"There are major components of the property and casualty insurance market that are broken or are at least in need of significant repair," Sen. David Simmons, R-Altamonte Springs and chairman of the Senate Banking and Insurance Committee, told committee members at their first meeting last month. "It's my intention that our committee addresses these problems in an effective way."
Citizens Property Insurance Corp
For most Republican leaders, Citizens has turned into a behemoth, with customers capitalizing on legislation in 2006 that immediately froze rates and capped increases. The result, stakeholders largely agree, was to make Citizens rates much lower than what a private carrier could charge, a discrepancy that in most markets has widened every year and kept some private firms from writing policies here.
Two bills have already been filed that would allow Citizens to exceed a 10-percent cap lawmakers placed on the insurer's ability to raise rates on existing policies. Both would allow Citizens to charge actuarially sound rates.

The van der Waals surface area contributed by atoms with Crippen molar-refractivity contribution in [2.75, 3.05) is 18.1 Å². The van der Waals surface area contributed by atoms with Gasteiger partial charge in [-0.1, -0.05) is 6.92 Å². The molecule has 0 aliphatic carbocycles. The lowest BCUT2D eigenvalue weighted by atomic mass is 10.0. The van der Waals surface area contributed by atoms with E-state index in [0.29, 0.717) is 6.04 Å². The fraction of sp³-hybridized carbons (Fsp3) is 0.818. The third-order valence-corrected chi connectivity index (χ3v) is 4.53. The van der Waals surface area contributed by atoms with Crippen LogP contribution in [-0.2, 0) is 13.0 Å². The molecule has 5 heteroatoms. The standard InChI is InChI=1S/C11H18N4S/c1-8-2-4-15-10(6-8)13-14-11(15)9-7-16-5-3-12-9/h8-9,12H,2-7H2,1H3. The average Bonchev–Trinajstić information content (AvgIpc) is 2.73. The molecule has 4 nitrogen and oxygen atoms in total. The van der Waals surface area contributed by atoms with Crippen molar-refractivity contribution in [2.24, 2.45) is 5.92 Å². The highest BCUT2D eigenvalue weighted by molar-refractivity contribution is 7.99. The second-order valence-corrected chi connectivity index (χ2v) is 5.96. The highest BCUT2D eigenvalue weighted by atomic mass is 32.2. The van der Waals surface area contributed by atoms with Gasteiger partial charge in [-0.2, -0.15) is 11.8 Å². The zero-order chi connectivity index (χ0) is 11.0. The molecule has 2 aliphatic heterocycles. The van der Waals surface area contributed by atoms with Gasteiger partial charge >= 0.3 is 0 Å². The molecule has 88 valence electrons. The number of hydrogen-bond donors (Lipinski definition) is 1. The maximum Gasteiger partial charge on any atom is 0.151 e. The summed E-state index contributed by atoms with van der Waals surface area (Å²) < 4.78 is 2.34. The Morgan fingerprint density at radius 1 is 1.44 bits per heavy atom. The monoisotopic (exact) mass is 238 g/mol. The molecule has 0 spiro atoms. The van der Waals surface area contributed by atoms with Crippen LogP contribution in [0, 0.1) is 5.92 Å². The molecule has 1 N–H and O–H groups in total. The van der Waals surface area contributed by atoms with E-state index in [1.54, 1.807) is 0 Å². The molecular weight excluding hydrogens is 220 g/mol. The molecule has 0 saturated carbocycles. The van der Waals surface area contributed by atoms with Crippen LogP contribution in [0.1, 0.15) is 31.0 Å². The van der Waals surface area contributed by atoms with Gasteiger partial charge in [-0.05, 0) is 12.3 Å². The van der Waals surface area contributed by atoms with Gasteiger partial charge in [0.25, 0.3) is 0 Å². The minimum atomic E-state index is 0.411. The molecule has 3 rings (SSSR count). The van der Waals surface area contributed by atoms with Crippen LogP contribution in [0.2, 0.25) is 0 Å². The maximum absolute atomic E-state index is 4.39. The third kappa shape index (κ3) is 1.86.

"If nothing else, we must stop the practice of allowing new policies to come into Citizens at rates that are financially unsound," said Sen. Allan Hays, R-Umatilla. "It is just insane to me."
"We also have to keep in mind that there is a reason people have gone to Citizens," said Sen. Jeremy Ring, D-Margate. "Clearly, they have been removed from their policies and there is nowhere else to go."
Citizens President Barry Gilway has said the insurer could act as a clearinghouse to steer potential customers to private carriers before letting them be absorbed into the state-backed pool. Such a push may require legislative approval.